Zimbabwe's parliament voted Tuesday to give President Robert Mugabe new constitutional powers to seize farmland and to restrict travel by government opponents in a country whose government is already regarded as among the most repressive in Africa.

The parliament, flush with new members from Mugabe's ruling party after a March legislative election that was denounced by many international observers as rigged, cast 103 votes for the constitutional changes, enough for the two-thirds majority needed in the body of 150 members. News reports from Harare, the Zimbabwean capital, said ruling party lawmakers began singing and dancing over the victory.

The practical effect of the changes was hard to predict in a country where the government has already endorsed violent land invasions, demolished hundreds of thousands of homes, shuttered independent newspapers and threatened would-be protesters with arrest and attack.

But opposition leaders predicted that Mugabe, who is expected to swiftly sign the changes into law, would soon revoke their passports, making it more difficult for them to lobby for international pressure against Mugabe's autocratic leadership.

"We are the immediate targets," said Paul Themba Nyathi, spokesman for the opposition Movement for Democratic Change, speaking by phone from Bulawayo, Zimbabwe's second-largest city. "They are going to take away our passports. I'm sure of that."

Nyathi and others, however, said the vote was mainly an act of defiance by Mugabe's government, which has increasingly been isolated by the United Nations and most of the developed world. In July, the United Nations issued a sharply worded report condemning Mugabe's Operation Murambatsvina, or "Drive Out the Rubbish," a demolition campaign that left 700,000 people homeless or without jobs.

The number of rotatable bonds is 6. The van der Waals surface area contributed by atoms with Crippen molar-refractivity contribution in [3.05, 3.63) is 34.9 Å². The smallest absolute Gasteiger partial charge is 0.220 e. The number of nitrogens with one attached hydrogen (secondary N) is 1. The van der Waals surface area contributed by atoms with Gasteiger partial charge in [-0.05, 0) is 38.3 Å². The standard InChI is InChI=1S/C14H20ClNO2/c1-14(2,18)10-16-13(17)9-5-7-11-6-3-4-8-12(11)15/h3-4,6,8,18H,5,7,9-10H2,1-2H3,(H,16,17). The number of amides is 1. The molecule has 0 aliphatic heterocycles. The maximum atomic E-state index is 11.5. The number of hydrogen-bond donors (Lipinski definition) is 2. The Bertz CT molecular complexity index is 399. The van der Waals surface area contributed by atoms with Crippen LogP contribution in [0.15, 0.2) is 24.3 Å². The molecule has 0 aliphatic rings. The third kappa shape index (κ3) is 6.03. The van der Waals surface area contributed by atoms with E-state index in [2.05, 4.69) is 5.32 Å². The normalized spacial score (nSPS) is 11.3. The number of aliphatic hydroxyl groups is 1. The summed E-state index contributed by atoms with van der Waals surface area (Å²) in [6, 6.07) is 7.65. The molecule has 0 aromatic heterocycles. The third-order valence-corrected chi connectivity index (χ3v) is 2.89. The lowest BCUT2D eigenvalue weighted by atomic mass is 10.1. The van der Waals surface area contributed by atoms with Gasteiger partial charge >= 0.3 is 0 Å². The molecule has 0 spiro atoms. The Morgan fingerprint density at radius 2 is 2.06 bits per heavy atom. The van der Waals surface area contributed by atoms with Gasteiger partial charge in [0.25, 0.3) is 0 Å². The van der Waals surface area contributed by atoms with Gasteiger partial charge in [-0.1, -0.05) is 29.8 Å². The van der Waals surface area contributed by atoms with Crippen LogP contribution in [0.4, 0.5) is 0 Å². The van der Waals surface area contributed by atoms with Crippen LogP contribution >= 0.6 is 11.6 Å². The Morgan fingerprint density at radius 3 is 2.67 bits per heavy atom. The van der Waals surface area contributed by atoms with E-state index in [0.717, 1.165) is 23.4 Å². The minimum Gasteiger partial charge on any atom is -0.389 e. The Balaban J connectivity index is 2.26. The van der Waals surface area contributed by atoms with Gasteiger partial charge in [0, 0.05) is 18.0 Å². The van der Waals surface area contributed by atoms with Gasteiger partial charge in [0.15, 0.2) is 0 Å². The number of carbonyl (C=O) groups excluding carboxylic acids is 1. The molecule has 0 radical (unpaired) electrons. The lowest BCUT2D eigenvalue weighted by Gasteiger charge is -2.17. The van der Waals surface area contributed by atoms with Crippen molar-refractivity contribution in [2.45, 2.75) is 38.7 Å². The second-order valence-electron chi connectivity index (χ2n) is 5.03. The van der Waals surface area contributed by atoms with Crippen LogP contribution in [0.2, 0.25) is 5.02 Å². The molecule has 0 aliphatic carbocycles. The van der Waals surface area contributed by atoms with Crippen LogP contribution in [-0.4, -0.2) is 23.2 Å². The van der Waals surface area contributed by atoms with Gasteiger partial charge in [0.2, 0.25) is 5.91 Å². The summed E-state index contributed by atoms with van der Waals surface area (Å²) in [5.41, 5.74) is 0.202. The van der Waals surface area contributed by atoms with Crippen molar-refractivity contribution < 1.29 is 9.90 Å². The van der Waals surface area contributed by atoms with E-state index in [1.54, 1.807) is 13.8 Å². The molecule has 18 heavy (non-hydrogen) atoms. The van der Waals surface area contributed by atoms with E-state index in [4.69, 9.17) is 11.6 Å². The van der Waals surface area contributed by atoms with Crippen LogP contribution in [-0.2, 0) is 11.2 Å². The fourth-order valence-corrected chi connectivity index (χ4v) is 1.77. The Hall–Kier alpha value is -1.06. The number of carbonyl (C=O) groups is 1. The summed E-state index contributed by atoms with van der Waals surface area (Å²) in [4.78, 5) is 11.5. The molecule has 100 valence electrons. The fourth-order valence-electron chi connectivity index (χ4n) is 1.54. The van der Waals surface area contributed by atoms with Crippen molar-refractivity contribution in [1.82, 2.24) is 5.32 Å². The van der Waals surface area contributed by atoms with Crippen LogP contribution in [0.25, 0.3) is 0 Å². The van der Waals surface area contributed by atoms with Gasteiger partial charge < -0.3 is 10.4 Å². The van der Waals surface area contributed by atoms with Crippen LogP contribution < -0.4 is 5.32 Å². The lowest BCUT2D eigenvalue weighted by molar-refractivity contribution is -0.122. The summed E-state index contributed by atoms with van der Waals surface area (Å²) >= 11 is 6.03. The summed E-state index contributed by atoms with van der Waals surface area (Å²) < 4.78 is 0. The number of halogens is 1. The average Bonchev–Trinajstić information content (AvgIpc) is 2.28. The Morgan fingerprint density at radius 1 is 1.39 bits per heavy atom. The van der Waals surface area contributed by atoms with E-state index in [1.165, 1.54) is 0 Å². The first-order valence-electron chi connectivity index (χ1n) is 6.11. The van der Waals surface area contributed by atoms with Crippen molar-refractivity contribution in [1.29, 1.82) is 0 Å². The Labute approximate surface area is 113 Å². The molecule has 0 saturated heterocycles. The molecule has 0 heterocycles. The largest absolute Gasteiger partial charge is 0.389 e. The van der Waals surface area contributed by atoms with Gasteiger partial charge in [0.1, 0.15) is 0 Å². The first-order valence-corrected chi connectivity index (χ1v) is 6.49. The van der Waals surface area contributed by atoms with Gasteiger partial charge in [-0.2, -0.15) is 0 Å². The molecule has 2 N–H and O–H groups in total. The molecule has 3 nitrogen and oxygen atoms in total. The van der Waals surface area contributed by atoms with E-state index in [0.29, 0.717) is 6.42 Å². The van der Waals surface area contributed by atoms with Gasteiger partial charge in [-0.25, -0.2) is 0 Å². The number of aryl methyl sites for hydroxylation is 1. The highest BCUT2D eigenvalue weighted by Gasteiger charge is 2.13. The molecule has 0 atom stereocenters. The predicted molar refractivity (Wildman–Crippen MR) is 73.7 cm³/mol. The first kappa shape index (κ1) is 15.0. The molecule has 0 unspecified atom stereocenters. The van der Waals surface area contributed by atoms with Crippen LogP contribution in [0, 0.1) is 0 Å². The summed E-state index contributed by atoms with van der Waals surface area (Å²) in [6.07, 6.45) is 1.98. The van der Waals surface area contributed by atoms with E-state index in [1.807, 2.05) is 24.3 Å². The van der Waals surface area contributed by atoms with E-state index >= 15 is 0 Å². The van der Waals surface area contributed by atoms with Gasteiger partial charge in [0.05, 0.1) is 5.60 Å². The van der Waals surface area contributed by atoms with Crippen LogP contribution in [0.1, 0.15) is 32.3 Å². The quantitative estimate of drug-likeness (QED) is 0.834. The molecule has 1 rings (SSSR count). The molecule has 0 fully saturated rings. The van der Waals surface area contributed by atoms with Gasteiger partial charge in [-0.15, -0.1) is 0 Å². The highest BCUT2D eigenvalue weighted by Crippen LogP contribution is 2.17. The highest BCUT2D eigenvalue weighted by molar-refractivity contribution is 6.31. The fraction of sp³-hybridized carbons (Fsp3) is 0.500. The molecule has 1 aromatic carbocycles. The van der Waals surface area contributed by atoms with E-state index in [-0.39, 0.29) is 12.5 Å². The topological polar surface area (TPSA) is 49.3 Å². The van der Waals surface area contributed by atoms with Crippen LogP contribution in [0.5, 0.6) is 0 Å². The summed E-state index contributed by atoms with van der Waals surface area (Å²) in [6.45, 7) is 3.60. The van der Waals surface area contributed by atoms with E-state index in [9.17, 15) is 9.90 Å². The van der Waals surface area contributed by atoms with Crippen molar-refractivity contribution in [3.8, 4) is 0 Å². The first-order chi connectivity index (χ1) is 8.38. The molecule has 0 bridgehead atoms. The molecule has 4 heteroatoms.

"This is them thumbing their nose at the rest of the world," Nyathi said of Tuesday's vote in parliament.

Mugabe's spokesman, George Charamba, could not be reached by phone Tuesday. On state radio, Agriculture Minister Joseph Made praised the new legal restrictions placed on white former farm owners who seek to challenge government confiscations of their land.

"Today is a happy moment," Charamba said, according to the Reuters news service. "This gives us an opportunity as Zimbabweans to be the true owners of the land and to be truly independent."

Faced with hyperinflation, 70 percent unemployment and a paralyzing shortage of fuel, Mugabe has recently sought financial assistance from friendly countries, including South Africa and China. A team from the International Monetary Fund, meanwhile, has been making a final evaluation before deciding whether to expel Zimbabwe for failing to pay $295 million in debt.

But Mugabe, 81, Zimbabwe's ruler since 1980, has steadfastly resisted any political reform, refusing even to meet with opposition leaders.

Among the constitutional changes approved Tuesday was the creation of a 65-member senate, which opponents said would merely give Mugabe more opportunities for patronage by appointing members of his party.

The measure limiting rights of appeal against government land seizures drew strong opposition from lawyers. It also touched a particularly raw nerve politically. Many Zimbabweans date the decline of their once-prosperous economy to the government-sanctioned invasions of white-owned commercial farms that began in 2000.

Although the seizures have been popular with landless peasants who were given farms, agricultural production in Zimbabwe, once regarded as the region's breadbasket, has plummeted so dramatically that millions of Zimbabweans now rely on international food donations each year. The economy also has contracted by at least one-third in that time.

Lovemore Madhuku, a government opponent who chairs a civic group called the National Constitutional Assembly, denounced the changes as contrary to the wishes of Zimbabweans. His group has led efforts to seek a comprehensive review of the constitution.

"We are concerned that government continues to make law without consulting the broad section of our country," Madhuku said by phone from Harare.

Zimbabwe's president, Robert Mugabe, has been increasingly isolated by the United Nations and most developed countries because of his autocratic rule.